On 28 December 2016, Woolworths announced that it had entered into a binding deal with BP for the sale of its national service station network for a reported $1.8b.

The announcement sparked a rash of media stories and comment by industry commentators – some of which appeared to be inconsistent with the simple statement of facts that had been made by both parties – sparking some inquiry from ACAPMA members and the general media.

In an attempt to clarify some of the apparent confusion, it is worth noting the following:

  1. Woolworths has entered into a binding contract with BP for the sale of its national network of 527 service station sites
  2. Both parties have noted that, given the size of the deal, the final transaction will be subject to approval from both the Australian Competition and Consumer Commission (ACCC) and the Foreign Investment Review Board (FIRB)
  3. Given the requirements for statutory approvals, both parties do not expect the deal to be finalised until early 2018
  4. Once finalised, the deal will preserve the Woolworth’s 4c/litre discount (and likely see an extension of its reach) as well as making provision for the Woolworths Rewards programme
  5. The deal makes provision for the pilot of the Woolworths’ Metro concept at 16 BP sites, with a possible future expansion of up to 200 sites

One area of apparent confusion surrounding the deal relates to media reports that the deal would likely give BP a “dominant market share of 39%” (as reported at smh.com.au on 28 December 2016).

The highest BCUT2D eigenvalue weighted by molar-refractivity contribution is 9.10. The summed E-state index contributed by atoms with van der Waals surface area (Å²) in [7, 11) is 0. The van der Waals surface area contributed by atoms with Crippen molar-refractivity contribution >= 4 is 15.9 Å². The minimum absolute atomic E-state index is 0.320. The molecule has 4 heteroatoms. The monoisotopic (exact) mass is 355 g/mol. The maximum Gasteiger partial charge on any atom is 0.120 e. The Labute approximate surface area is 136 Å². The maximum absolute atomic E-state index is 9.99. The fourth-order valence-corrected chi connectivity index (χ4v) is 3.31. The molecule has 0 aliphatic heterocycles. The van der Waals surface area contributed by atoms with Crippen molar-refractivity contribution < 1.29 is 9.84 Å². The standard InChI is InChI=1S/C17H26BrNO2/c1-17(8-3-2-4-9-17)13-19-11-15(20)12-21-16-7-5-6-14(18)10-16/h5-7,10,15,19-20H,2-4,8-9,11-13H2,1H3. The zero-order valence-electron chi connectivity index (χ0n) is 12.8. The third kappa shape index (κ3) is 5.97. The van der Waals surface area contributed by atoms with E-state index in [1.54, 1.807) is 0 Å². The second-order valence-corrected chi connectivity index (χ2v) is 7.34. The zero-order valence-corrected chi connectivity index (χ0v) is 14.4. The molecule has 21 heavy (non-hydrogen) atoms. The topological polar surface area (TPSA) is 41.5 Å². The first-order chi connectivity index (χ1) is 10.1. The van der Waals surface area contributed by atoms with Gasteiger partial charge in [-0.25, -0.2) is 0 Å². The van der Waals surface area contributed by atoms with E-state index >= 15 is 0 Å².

“This particular comment resulted in ACAPMA fielding a number of calls from members with respect to the potential impact of the proposed deal on market competition”, said ACAPMA CEO Mark McKenzie.

“It is worth mentioning that this statement is not actually correct as it appears to be premised in a count of the number of BP branded sites – the majority of which are operated by independent dealer businesses which operate under commercial supply and/or licencing arrangements, with BP having no control over forecourt pricing”, said Mark.

ACAPMA’s preliminary analysis of the prospective deal suggests that once these independent dealer operations are excluded, the BP-Woolworths deal will result in up to 800 sites being owned and operated by BP (including a handful of CA sites).

“This represents approximately 13% of the nation’s service station network – not the 39% reported in some recent press articles”, said Mark.

That said, ACAPMA welcomes the ACCC’s public statements that they “will commence a public review once submissions are received from both BP and Woolworths” (as reported at smh.com.au on 28 December 2016)

“While there is no doubt that changes of this nature are a big deal in our industry, we have seen them before. The most important thing is that all stakeholders take the time to work through any competition issues in a considered manner using all available facts about the nature and operation of our market”, said Mark.

“The ACCC has a statutory role in monitoring competition in our industry and we are confident that they have the knowledge and organisational capacity to ensure that the national fuel market remains openly competitive in the future”, said Mark.

When the time comes for the public review, ACAPMA will make a submission in the usual way, and the 12-month finalisation period means that significant time has been allowed for the comprehensive examination of this deal from a competition perspective.